“I don’t always get to meet the people I help, but it is an amazing feeling getting to know that I helped solve their problems and hopefully made their lives easier.”

Ramkumar is excited for the future of GC as well as the opportunity to get back into the lab working with R&D developing new GC Columns.

“Having a strong lab background has helped me connect and understand what the customers need and are asking for—I’ve literally been in their position.”


We decided to take advantage of having the GC Love Doctor, Ramkumar Dhandapani, talking with us, so we asked him a few frequently asked questions in gas chromatography:

  1. What is the most common question you receive through Live Chat regarding method development? How do you answer it?

The most common question that I get is how to choose the right GC column for my application. The answer is very simple. Zebron™ GC columns have a clean classification under which individual columns fall. Zebron GC column selection is quite simple and columns are classified under 4 categories:

  • Essentials
  • Unlimited
  • Inferno
  • Plus

To make column selection even easier, Phenomenex provides a GC Column Selection Webtool

  1. In a brief explanation, what is the best process to adhere by when selecting a GC for a method?

There are 3 layers in a wall coated open tubular column, outer polyimide, middle – fused silica and inner layer of stationary phase. Each of these layers are equally important for a successful GC separation. Always go for columns that are individually QC tested and select high efficient column dimensions to get highly efficient and shorter run time. When dealing with active analytes, consider the premium version of Zebron Products: the Zebron Plus line.

  1. What effects do water and oxygen in carrier gas have on GC column lifetime?

Water and oxygen have adverse effects on inlet liners, GC columns, and detectors. Especially if the carrier gas is contaminated with moisture, it will result in a wiggly base line. If it has oxygen, it would degrade the GC stationary phase and kill sensitive detectors. It is necessary to use gas filters to carrier gases and detector gases to prevent this damage and to extend column life time. Also, don’t forget to replace your gas filters periodically!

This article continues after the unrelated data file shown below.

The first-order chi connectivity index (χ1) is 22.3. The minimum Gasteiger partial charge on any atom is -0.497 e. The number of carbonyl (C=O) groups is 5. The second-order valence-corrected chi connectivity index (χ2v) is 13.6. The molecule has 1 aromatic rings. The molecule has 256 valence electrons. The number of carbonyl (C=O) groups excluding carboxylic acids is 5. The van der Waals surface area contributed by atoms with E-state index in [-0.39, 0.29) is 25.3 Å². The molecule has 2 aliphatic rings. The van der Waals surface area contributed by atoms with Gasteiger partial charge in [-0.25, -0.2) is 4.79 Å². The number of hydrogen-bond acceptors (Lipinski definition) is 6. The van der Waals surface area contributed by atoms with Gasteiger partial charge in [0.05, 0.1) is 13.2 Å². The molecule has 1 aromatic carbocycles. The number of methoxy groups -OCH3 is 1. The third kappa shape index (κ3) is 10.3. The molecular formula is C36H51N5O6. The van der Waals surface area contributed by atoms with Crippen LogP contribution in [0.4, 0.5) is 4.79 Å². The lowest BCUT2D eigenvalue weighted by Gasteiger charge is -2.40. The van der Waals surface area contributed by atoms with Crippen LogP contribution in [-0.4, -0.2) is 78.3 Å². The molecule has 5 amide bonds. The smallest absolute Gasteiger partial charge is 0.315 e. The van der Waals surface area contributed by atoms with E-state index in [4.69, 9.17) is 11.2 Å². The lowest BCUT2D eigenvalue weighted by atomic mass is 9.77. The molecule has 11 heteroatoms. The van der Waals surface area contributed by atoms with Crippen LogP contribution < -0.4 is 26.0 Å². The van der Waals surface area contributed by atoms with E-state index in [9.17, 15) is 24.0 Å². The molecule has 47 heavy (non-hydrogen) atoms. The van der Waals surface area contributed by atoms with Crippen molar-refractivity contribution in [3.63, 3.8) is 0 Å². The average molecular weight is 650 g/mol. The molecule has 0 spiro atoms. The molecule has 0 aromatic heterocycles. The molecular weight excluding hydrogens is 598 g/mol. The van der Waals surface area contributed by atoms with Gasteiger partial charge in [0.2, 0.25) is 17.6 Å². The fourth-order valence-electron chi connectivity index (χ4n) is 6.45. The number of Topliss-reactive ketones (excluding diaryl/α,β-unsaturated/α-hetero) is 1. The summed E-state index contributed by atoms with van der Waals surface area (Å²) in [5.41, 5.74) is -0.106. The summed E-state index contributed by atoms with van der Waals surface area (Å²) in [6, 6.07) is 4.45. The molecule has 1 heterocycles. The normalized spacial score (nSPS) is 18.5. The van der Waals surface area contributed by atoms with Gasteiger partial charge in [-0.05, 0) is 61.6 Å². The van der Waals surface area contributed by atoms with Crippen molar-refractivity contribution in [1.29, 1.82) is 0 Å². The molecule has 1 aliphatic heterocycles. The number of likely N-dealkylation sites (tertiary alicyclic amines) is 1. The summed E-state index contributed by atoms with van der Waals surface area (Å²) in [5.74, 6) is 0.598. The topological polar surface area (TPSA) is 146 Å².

1. How can a customer reduce peak fronting in GC?

Fronting, or shark fin peaks, are common when the analyte is overloaded on to the column. Lowering injection volume, reducing sample concentration or increasing the split ratio would help get symmetric peaks.

  1. How do you see the future of gas chromatography evolving?

The future of GC is great! From the beginning, the Zebron team has been working hard on new innovations. With strict regulations in the food, pharmaceutical, and environmental industry, new and unique selectivities are required to resolve critical separation. The Zebron GC team is continuously working on highly efficient unique selectivities to make sure we meet and exceed regulatory requirements. Rather than what we want to make, we focus on what our customers need.

Want to potentially ask Ramkumar Dhandapani a GC questions? Or maybe you have another technical question!

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Summary
Sitting with Scientists: The GC Love Doctor-Ramkumar Dhandapani, Ph.D.
Article Name
Sitting with Scientists: The GC Love Doctor-Ramkumar Dhandapani, Ph.D.
Description
We sat down with the GC love doctor, Ramkumar Dhandapani, Ph.D., whose love for gas chromatography spans over decades and only gets stronger with time.